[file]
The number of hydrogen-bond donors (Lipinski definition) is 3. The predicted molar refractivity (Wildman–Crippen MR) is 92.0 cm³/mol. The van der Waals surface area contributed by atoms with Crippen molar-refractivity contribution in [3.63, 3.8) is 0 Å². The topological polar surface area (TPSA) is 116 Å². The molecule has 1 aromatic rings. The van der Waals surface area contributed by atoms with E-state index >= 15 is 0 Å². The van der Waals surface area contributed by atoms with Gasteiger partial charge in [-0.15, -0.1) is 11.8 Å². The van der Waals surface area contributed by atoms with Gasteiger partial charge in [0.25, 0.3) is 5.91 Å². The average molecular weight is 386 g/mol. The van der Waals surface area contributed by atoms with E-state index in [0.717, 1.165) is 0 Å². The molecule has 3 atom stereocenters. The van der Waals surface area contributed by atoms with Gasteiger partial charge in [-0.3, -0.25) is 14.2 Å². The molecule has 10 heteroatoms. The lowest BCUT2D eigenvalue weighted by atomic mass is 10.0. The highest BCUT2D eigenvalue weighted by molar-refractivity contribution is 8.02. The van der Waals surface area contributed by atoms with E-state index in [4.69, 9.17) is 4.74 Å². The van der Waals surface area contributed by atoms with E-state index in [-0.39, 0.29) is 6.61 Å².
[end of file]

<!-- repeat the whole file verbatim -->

The number of hydrogen-bond donors (Lipinski definition) is 3. The predicted molar refractivity (Wildman–Crippen MR) is 92.0 cm³/mol. The van der Waals surface area contributed by atoms with Crippen molar-refractivity contribution in [3.63, 3.8) is 0 Å². The topological polar surface area (TPSA) is 116 Å². The molecule has 1 aromatic rings. The van der Waals surface area contributed by atoms with E-state index >= 15 is 0 Å². The van der Waals surface area contributed by atoms with Gasteiger partial charge in [-0.15, -0.1) is 11.8 Å². The van der Waals surface area contributed by atoms with Gasteiger partial charge in [0.25, 0.3) is 5.91 Å². The average molecular weight is 386 g/mol. The van der Waals surface area contributed by atoms with E-state index in [0.717, 1.165) is 0 Å². The molecule has 3 atom stereocenters. The van der Waals surface area contributed by atoms with Gasteiger partial charge in [-0.3, -0.25) is 14.2 Å². The molecule has 10 heteroatoms. The lowest BCUT2D eigenvalue weighted by atomic mass is 10.0. The highest BCUT2D eigenvalue weighted by molar-refractivity contribution is 8.02. The van der Waals surface area contributed by atoms with E-state index in [4.69, 9.17) is 4.74 Å². The van der Waals surface area contributed by atoms with E-state index in [-0.39, 0.29) is 6.61 Å².